National Art Gallery of Zimbabwe in Bulawayo says there is a low uptake of digital platforms by local artists to exhibit their products.
The gallery had made an open call for digital art exhibitions following the closure of the space due to COVID-19.
In an interview with CITE, the regional director Butholezwe Kgosi Nyathi said the low turnout shows that artists have not embraced digital art.
“We currently have an open call for artist to submit digital artwork, we are trying to reach out to young artists so that we do an online exhibition, those are some of the deliberate opportunities that we are now putting in place to strengthen digital art,” said Nyathi.
“In terms of the response it’s been low and for us, it proves generally that digital art is not that prominent, our traditional artists this is not their area of expertise. so we have decided to repromote the exhibition and reach out to the unconventional non-traditional artists that we normally save because this is a new domain and it means new strategies must be deployed in terms of reaching out.
Nyathi said the gallery has only received five admissions so far which are meant to be showcased on June 1 to commemorate the World Environment Day.
“We have five admissions so far and we are excited and we can’t wait to showcase those and first of June we will be showcasing photography from Zimbabwe’s wildlife parks in commemoration of World environment day,” he said.
Meanwhile, Nyathi said they have compiled a list of artists who have been affected by the pandemic and sent it to the government.
“Our role has been to compile a list of artists who have been affected by the lockdown and we have forwarded all that to government, all we can do now is to wait for guidance in terms of how we proceed but privately we are also supporting them to apply for grant opportunities from different non-state actors and I think a multiplicity on interventions will help,” he said.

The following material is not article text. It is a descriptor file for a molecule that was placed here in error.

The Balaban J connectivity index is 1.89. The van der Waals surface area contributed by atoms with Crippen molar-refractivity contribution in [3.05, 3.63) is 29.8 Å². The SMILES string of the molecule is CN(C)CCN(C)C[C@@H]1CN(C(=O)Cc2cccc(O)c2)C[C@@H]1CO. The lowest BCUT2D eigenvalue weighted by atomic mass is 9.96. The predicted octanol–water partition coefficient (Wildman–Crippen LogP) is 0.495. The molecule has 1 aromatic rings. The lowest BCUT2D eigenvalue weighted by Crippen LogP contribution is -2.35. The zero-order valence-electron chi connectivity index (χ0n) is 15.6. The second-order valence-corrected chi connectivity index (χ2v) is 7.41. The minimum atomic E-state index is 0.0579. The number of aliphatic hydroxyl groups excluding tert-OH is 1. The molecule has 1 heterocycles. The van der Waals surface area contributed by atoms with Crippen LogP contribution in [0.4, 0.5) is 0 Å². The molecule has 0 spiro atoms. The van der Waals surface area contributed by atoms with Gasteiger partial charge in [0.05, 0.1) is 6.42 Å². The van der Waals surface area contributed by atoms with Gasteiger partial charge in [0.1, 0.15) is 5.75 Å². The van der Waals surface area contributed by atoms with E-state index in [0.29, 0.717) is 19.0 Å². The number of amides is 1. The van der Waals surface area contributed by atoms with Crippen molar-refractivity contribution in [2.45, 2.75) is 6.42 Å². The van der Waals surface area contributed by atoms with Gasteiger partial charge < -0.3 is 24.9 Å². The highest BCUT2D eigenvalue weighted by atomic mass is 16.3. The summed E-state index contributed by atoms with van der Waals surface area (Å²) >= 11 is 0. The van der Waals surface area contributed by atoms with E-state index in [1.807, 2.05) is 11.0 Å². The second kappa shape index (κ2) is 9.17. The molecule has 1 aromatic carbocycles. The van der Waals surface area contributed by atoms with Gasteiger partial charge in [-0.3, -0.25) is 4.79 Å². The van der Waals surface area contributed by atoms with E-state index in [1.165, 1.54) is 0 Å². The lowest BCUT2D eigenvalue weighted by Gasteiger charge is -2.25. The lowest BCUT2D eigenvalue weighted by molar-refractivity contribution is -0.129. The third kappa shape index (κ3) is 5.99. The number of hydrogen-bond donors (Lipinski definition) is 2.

Nyathi added that the gallery has taken advantage of its temporary closure to finish off renovations of the building that houses the gallery.
“In terms of renovations, we are also setting up a disability ramp in the front entrance that will allow people living with disabilities to walk in using the entrance that is used by everyone else,” he said.
“We are also expanding the storage capacity of the permanent collection area and also setting up an accommodation facility that will be used by visiting artists, you know the gallery already has studio space so having accommodation on-site allows us to have a full package in terms of receiving foreign artists, accommodating them and giving them working space and also showcasing their work in our exhibition spaces.
“We are also repainting the interiors; we are currently also planning to paint the exterior so that hopefully by the time we re-open we present a fresh-looking gallery which is part of an important strategy in terms of post-COVID-19 repositioning,” said Nyathi.